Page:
Geared vs Single

I’ve been knocking this around in my head for a while, but never settled down to write anything about it, until Ari (of Slender Fungus) posted something about it recently.

Why is this? Why did I end the 200 mile ride on the singlespeed fresh?? Does not thinking of shifting have something to do with it? Does having only one gear  condition the legs to work with that gear alone???  Is it easier to ride a singlespeed in long distances???

That is, why does riding singlespeed (or even fixed) over long distances often feel less tiring in the end than riding geared?

It’s true that riding without having to shift requires less mental effort. You just go forth and pedal. But it’s unlikely that this is the whole story, or even a major factor in reducing overall fatigue. In part, this is because any cyclist who rides as much as we do doesn’t really have to think about shifting very often, if at all. But mostly it’s because all of the other things that you still have to think about are the same. Where the next turn is, whether to eat the last mini-burrito now or save it for later, if there’s enough water left in your bottles, why your left pinky finger has gone numb again, that your ass hurts after 150 miles in the saddle. And on.

Here’s my theory for why I think singlespeeding is less fatiguing–at least in the right circumstances–than riding a geared rig. My body–and probably human bodies in general, since I’m not in any way unique–doesn’t groove on sameness, whether it’s the sameness of sitting in an office chair all day or the sameness of riding at roughly the same cadence, at roughly the same effort level, and in roughly the same position.

Riding geared lends itself to sameness, while riding singlespeed lends itself to difference. I reckon this is true in at least three key ways.

Cadence. When riding geared, I tend to use the gearing to keep my cadence relatively steady and within a relatively narrow band. On a singlespeed, my cadence varies by a much greater amount–perhaps 3-4 times as much. What’s more, it tends to shift back and forth much more frequently.

Effort. Riding geared, largely because the gearing is able to stabilize cadence and compensate for incline and wind resistance, tends to keep effort level within the same relatively narrow band that cadence does. On a singlespeed, the effort level tends not only to vary by a greater amount and more often, but also in how it stresses my body–that is, whether it’s primarily cardiovascular, primarily muscular, or both together.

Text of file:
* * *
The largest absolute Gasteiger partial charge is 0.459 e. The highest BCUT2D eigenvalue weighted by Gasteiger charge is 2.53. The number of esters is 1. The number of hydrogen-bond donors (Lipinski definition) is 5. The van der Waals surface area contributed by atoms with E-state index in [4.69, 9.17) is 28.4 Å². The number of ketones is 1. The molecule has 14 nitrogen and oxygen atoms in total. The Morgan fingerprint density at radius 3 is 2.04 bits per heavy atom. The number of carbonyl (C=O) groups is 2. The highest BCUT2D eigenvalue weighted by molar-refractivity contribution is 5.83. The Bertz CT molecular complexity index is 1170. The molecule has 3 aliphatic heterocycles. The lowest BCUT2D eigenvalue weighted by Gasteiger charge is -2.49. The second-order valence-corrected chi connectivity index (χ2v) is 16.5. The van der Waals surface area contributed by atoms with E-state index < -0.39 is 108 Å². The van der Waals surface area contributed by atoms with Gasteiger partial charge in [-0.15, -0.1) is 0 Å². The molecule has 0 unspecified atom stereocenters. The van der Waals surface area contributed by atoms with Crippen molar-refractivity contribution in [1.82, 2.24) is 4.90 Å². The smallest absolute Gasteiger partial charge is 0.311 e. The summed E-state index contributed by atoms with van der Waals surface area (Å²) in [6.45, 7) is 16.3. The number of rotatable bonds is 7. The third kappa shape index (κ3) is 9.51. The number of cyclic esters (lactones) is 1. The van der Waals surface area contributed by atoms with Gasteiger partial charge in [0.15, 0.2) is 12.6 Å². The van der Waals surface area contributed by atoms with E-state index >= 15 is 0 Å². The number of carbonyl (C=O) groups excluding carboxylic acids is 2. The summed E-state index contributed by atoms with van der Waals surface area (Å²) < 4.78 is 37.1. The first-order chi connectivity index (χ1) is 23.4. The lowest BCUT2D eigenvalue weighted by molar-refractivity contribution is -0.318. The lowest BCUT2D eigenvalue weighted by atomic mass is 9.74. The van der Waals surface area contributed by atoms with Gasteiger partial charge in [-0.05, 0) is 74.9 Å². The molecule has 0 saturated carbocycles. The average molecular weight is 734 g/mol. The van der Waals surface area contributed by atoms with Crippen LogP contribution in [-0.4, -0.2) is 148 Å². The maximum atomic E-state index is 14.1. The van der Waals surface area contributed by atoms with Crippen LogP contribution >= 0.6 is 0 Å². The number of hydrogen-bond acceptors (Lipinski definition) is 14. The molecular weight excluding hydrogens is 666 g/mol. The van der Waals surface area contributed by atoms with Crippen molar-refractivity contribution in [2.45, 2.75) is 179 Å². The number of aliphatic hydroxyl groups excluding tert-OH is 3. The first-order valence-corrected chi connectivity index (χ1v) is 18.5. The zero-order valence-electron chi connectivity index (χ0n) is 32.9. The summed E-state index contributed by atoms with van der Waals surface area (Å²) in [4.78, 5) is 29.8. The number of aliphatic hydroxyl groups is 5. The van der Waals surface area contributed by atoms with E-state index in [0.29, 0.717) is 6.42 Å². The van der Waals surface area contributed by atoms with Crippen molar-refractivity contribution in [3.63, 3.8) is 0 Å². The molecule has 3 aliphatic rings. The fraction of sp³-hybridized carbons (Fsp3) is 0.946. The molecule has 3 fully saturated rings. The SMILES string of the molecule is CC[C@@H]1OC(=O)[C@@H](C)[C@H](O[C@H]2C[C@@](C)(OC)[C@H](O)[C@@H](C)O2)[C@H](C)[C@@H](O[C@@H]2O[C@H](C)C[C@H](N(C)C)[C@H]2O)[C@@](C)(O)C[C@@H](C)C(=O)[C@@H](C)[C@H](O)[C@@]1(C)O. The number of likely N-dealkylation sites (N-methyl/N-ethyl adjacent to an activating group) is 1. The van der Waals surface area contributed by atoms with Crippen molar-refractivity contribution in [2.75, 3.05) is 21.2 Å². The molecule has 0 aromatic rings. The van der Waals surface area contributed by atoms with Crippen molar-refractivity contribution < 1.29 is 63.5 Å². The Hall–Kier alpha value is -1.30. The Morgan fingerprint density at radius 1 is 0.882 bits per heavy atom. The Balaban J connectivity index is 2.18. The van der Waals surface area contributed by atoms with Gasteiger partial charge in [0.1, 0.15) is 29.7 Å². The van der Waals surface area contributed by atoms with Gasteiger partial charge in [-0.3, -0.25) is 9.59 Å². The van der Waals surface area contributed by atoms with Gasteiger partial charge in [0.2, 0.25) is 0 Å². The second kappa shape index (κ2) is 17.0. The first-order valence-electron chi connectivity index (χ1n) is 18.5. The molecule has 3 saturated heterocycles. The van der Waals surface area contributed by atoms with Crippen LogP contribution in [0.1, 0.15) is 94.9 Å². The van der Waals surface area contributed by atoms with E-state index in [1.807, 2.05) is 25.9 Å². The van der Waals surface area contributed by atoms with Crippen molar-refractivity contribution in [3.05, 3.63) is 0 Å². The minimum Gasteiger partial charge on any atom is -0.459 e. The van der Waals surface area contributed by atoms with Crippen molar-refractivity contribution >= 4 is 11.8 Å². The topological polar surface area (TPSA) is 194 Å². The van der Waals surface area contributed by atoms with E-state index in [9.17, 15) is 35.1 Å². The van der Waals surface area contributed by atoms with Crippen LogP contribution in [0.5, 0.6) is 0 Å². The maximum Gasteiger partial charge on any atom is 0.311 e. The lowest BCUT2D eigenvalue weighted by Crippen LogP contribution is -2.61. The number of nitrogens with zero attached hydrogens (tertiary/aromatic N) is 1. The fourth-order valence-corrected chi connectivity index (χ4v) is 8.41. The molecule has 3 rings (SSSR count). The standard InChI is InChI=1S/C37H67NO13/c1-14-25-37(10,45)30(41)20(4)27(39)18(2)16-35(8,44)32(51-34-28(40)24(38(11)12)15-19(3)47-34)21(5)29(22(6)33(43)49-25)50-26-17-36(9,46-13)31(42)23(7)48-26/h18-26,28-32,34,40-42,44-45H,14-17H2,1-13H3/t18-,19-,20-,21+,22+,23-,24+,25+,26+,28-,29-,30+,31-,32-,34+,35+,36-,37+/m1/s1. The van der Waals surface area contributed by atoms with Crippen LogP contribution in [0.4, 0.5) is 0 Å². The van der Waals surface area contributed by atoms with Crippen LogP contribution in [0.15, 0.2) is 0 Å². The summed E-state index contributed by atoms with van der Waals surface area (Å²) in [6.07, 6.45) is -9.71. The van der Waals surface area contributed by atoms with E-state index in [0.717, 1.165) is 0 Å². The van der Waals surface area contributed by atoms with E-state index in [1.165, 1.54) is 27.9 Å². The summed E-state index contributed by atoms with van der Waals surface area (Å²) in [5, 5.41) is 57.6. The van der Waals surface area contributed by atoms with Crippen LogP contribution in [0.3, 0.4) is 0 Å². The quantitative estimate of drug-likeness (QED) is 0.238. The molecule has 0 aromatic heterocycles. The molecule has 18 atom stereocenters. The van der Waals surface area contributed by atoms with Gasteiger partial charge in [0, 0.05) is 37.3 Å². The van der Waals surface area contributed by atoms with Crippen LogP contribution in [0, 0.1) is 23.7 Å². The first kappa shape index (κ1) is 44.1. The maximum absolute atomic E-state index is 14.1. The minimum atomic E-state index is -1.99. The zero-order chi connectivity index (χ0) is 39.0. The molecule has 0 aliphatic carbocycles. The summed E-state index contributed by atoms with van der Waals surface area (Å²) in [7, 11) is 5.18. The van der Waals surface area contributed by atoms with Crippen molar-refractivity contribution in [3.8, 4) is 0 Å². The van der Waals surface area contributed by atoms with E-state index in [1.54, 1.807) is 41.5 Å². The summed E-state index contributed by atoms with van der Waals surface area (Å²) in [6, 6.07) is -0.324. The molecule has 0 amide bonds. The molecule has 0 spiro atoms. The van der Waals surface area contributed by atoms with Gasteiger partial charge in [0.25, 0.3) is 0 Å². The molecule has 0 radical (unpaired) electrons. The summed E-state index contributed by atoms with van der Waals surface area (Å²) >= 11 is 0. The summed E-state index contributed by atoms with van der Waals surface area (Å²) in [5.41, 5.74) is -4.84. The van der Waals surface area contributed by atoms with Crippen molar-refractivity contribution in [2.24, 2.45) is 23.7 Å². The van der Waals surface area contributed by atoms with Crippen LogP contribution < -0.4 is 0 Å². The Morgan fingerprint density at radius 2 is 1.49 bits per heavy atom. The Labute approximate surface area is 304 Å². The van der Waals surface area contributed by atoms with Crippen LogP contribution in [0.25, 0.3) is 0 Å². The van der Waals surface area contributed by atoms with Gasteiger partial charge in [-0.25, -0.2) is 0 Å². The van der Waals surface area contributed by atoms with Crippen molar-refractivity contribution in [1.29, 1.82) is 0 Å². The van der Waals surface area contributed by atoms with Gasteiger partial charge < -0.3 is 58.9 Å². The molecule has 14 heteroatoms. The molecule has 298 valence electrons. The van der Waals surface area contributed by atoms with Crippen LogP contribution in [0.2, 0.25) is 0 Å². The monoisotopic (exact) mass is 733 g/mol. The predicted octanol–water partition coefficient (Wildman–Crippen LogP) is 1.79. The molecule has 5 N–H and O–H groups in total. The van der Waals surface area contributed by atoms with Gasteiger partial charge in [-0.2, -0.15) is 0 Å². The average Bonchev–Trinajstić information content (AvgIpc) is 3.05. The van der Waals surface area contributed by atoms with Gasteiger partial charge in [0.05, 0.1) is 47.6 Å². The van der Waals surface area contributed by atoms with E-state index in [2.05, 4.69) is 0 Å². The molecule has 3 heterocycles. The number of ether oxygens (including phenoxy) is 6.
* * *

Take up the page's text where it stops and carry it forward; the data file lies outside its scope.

Position. I tend to stay in the saddle much more when riding geared, often to the point where I have to remind myself to move around a bit to relieve bodily tension that arises from riding in a single position at a steady cadence with roughly the same level of effort. This just isn’t possible when riding singlespeed, because the changes in cadence and effort–especially when incline, wind resistance, or speed variations cause them–require me to ride out of the saddle or move back and forth on the saddle to change the angle of attack on the pedals. This not only gives my body a break from one position by moving into another, but it also actively engages more of my core and upper body, instead of leaving them static.

The bottom line: it’s about variety.

I’m much more likely to get more physical variety when riding a singlespeed than I am when riding geared. And I’m much more likely to need that variety, and benefit from that variety, when riding long distances on paved or gravel roads. My legs stay fresher because they are sometimes pedaling fast, sometimes slow, sometimes hard and sometimes easy. My entire body stays fresher because it develops less tension from remaining in the same position for too long.

Now, does this cause less fatigue, or is it merely less perceived fatigue? I have no idea. And thinking about it just makes me tired.

5 thoughts on “Geared vs Single

  1. Very interesting post. I have never had a single so I have nothing that I can personally offer. It’s fascinating that you suggest being perhaps “less” tired over a long distance ride. Now you have me curious! AND your reasoning seems to me … well … reasonable. I am presently trying to figure out how to buy a Sturmey-Archer S2 hub (let me tell you, it ain’t easy) which is a 2 speed kick-shift hub. I like the minimal look and the IGH for winter commuting but even this is a compromise I have made preventing me from going fully single. I will look for others replies to this with great curiosity. Thanks for this creative post.

    ~Wilson

  2. Fascinating. I think you are on to something. Without going into details, I’ll just say I’ve experienced similar perplexing questions about fatigue and overall speed. I like your theory, but would also add a layer; singles allow your mind to recognize limits. But I’ll keep pondering on that.

  3. SW says:

    One of the reasons I like riding SS/fixed is the different mental side of the game–though I didn’t really address it in this post, since it was mostly about the physical side of things.

    Specifically, that riding SS (or fixed, for that matter) is interesting from a mental and experiential point of view because it involves some pretty well-defined constraints (one gear, perhaps two if you have a flip-flop hub or a dingle-speed setup). One must then embrace these constraints. It’s oddly freeing to have one gear which is never quite the right one.

  4. SW says:

    Not a phrase that I can take credit for, unfortunately. It’s a pretty common notion these days in some parts of the software development and tech world. I probably heard about it first from Getting Real.

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